Despite all your travels and adventures, there is great importance in returning home.
It’s essential that you return home whenever possible. Twenty years ago this month, I took a trip back home to Nigeria before embarking on my Adventures in California at University.
Preparing for Adventure
My bags were all packed, well, most of it. I was not carrying much. I was going to get my stuff when I arrived in Los Angeles, California. California had called my name, Biola University to be precise, had tugged on my heart from the moment I set foot on the campus during my tour of campuses the summer before.
Well, now I had my visa stamped, and I was ready to go. Yet, I knew there was something else I needed to attend to before commencing my new life as a University student.
I grew up with a father who always talked about his home. When we lived in Nigeria, he made so many trips to Asaba, our hometown. Before long, I was his travel partner, taking trips from Akure to Asaba.
It had been four years since I had set foot in Nigeria. I missed my childhood hometown in Akure and our family home in Asaba. My heart was longing for home and family. Yes, the years in Zambia had been good to me. I had grown in so many incredible ways. But it was time to return home
So now that I had gotten my school plans all sorted out. I had already gotten my Visa, knew who my roommate was and was already emailing her. It was time for me to make a quick trip home. It would be a hello and goodbye trip.
Returning to MY Childhood home
So my father and I embarked on a return visit to Nigeria. Landing at the Murtala International Airport, the warm heat welcomed us. At the airport to meet us was my Uncle.
It felt so good to be back to see my loved ones. I enjoyed getting to fellowship with them and catch up on all the news and gossip.
But what I truly enjoyed was the delicious meals that I had missed eating.
After only a few days in Lagos, my Uncle, my Dad’s elder brother, killed a goat in my honour and celebrated my graduation from high school and my admission into University.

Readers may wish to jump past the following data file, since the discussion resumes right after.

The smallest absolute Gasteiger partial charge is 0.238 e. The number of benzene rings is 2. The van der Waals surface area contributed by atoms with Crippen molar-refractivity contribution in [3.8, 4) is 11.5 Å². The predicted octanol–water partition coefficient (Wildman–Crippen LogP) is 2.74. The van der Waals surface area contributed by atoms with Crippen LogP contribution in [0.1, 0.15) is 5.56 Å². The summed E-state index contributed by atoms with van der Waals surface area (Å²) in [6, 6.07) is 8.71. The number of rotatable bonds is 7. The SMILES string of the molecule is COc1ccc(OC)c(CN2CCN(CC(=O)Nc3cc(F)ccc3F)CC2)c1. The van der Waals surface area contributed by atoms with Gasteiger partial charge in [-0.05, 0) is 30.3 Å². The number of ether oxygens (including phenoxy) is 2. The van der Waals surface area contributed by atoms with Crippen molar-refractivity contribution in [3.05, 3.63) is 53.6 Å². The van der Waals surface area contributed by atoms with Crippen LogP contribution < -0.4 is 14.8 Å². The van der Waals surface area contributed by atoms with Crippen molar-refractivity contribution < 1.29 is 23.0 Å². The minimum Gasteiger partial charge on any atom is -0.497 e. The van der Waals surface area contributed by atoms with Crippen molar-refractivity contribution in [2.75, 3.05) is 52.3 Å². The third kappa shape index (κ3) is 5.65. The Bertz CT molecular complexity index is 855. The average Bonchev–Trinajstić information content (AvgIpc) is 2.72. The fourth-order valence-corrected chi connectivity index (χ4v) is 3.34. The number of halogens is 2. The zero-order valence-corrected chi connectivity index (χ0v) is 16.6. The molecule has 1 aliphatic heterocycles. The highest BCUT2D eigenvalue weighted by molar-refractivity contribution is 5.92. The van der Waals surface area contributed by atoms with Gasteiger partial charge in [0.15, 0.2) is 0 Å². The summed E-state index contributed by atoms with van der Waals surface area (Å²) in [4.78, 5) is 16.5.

Relatives came to the party. It was good to see my cousins. I thoroughly enjoyed my goat meat with pounded yam and egusi soup. Yet it wasn’t only my stomach being filled, but my heart as well.
Soon it was time to head to Akure, where I enjoyed rekindling relationships with my childhood friends. It was an excellent opportunity for people to see how much I had changed in four years.
Although I enjoyed seeing the old stomping grounds, time was not on our side, so we sadly bid farewell to our friends and headed to Asaba.
On arriving at home, we were treated to pounded yam, ode nsala soup and some mouth-watering fish. That was the welcome package.
I also got to spend time with my cousins and Aunties, and Uncles. I even got to visit the palace.
Yet the most memorable event during my brief time at home was the 30th of July when I turned 18 in the family home. My relatives gathered around me and celebrated the day with me.
The Last days at Home
It was around 4:30 am, a day before we were to leave Asaba and head back to Lagos. I was enjoying my sleep when I suddenly felt someone tapping my legs. On opening my eyes, there stood my Grandma peering down at me. I shook off the sleep and sat up quickly. One never kept Grandma Chijindu waiting. She believed in people doing things quickly and efficiently.
She joined me to sit at the edge of the bed, and then she started talking to me. I was no longer a child but blossoming into a lady and moving far away from home. So she had a lot of words of advice for me that day. Then she ended the session with blessings and prayers. Then she handed me a gift.
A day later, we boarded a Delta Line car bound for Lagos. In the vehicle were my Grandma, two Aunties, my father, myself and the driver. My Papa sat in front. The two Aunties sat with their Mother, my Grandma and I sat at the back with some of the luggage. In that car, we’re three generations.
When we got to the car park in Lagos, we went our separate ways. I had the presence of mind to take a picture with my Grandma. It would end up being the last time I saw her this side of eternity. Because almost a month after I started university in California, I would get the news that she had gone to rest.
It’s been 20 years, I have returned home several times since then. Going home to Asaba is not the same as when my Grandma was alive. But we still gather together when we can. Sometimes the gatherings happen in Lagos, Baltimore, Nairobi, Arizona, Texas, Florida and anywhere two or more are gathered.
Knowing I have a home and family is what has kept me strong all these years. I know I am blessed to have had the privilege of returning home several times. However, I have learned to carry my home in my heart.